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Saturday, 16 February 2013

Mother’s Day, Mothering Sunday, Mothers name it (Part 1)

Mother’s Day, Mothering Sunday, Mothers Day there is enough to confuse the best of us. And why is it celebrated on different days of the year and not on the same day everywhere in the world? As Mother’s Day is fast approaching again this year – 10th March – let’s discover its history, traditions and do on around the globe. Let’s start form our doorstep: UK.

Mothering Sunday vs. Mother's Day

Nowadays Mothering Sunday is often called Mother's Day in UK and it is regarded as synonymous with Mother's Day, as celebrated in other countries around the world, although many still prefer the more historically accurate ‘Mothering Sunday’.

Mother’s Day - History

The history of Mother's Day goes back many centuries – as far as the Egyptians. Early Christians celebrated the Mother's festival on the fourth Sunday of Lent to honour Mary, the mother of Christ. Later on, a religious order included the celebration of all mothers and named it as the Mothering Sunday.

Spiritual Origins of Mothers Day

The practice of honouring Motherhood is rooted in antiquity, and past rites had strong symbolic and spiritual tones and tended to celebrate Goddesses as the symbol of Mothers. The maternal objects of adoration ranged from mythological female deities to the Christian Church itself. Only in the past few centuries did celebrations of Motherhood develop a decidedly human focus. This human aspect to Mother’s Day is relatively new.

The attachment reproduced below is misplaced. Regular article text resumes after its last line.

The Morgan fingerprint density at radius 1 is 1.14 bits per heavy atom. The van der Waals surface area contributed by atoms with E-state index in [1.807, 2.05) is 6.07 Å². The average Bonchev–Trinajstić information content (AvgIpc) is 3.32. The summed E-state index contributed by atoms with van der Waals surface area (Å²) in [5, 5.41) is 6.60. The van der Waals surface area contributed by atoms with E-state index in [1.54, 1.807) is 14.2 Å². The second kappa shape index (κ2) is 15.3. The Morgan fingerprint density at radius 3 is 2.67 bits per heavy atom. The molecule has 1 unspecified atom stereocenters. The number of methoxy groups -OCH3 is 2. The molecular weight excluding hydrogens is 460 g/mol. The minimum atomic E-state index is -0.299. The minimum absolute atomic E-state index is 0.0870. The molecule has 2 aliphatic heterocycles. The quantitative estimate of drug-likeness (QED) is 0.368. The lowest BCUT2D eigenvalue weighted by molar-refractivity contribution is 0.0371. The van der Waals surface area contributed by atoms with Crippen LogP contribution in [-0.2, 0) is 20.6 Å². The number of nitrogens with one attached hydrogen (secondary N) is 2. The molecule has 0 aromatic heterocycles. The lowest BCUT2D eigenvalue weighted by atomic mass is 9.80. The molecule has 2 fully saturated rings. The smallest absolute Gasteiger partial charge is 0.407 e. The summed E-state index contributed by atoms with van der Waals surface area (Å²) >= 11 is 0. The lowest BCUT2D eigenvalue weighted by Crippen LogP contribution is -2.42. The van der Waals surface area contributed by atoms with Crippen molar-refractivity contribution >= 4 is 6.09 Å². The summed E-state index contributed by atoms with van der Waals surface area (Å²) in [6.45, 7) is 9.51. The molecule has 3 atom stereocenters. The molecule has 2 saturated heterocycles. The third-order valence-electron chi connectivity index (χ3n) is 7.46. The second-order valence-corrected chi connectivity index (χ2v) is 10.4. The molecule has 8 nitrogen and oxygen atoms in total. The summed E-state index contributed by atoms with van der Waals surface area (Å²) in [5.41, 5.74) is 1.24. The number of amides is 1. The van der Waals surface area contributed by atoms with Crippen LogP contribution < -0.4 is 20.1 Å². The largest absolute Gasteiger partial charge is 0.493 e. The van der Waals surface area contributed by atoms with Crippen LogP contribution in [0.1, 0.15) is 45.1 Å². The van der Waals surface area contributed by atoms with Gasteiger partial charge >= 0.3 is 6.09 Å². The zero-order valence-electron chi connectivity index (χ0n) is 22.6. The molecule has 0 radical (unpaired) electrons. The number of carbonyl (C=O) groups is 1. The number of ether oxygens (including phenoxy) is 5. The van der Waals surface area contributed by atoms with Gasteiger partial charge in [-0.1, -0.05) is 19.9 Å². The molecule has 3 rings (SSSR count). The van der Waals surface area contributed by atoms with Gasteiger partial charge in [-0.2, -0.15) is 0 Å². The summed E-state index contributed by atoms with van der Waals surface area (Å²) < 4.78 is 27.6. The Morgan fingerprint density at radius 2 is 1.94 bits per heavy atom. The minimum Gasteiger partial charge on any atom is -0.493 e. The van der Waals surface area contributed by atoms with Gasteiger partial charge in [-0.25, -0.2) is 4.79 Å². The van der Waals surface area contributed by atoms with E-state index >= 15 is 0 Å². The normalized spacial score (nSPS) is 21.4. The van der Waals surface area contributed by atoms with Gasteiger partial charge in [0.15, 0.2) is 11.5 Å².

One of the earliest historical records of celebrating a ‘Mother’ deity can be found among the ancient Egyptians, who held an annual festival to honour the goddess Isis, who was commonly regarded as the Mother of the pharaohs. The festival of Isis was also celebrated by the Romans who used the event to commemorate an important battle and mark the beginning of the Winter. Despite being an imported deity, Isis held a place at the Roman temple. However the root in the Roman’s Mother’s Day is perhaps found more precisely in the celebration of the goddess Cybele, or Magna Mater (the Great Mother). Cybele derives from the Greek Goddess Rhea, who was the Mother of most of the major deities, including Zeus. Rhea was celebrated as a mother goddess, and her festival took place around the time of the Vernal Equinox (Spring equinox). In Rome and Asia Minor (Roman Empire), Cybele was the major Mother deity similarly to Rhea, the mother of the Gods in Greek culture. The Roman celebration of Cybele or Magna Mater fell around the 15 and 22 of March, at a similar time the Greek would have celebrated Rhea.

Modern times celebrations

Another holiday / festival to celebrate and honour Motherhood came from Europe. It fell on the 4th Sunday of Lent (the 40 days of fasting preceding Easter Sunday). Early Christians initially used this day to honour the church in which they were baptized, and that they saw as their ‘Mother Church’.

In the 1600's a decree in England broadened the celebration to include all real Mothers and referred to the day as Mothering Day. During this day - Lenten Sunday - servants and trade workers were allowed to travel back to their towns of origin to visit their families. Mothering Day also provided a one-day reprieve from the fasting and penance of Lent so that families across England could enjoy a family feast and represented a day where mothers were the main guest of honour. Mothers would be presented with cakes and flowers and overall mothers would get to see their distant children.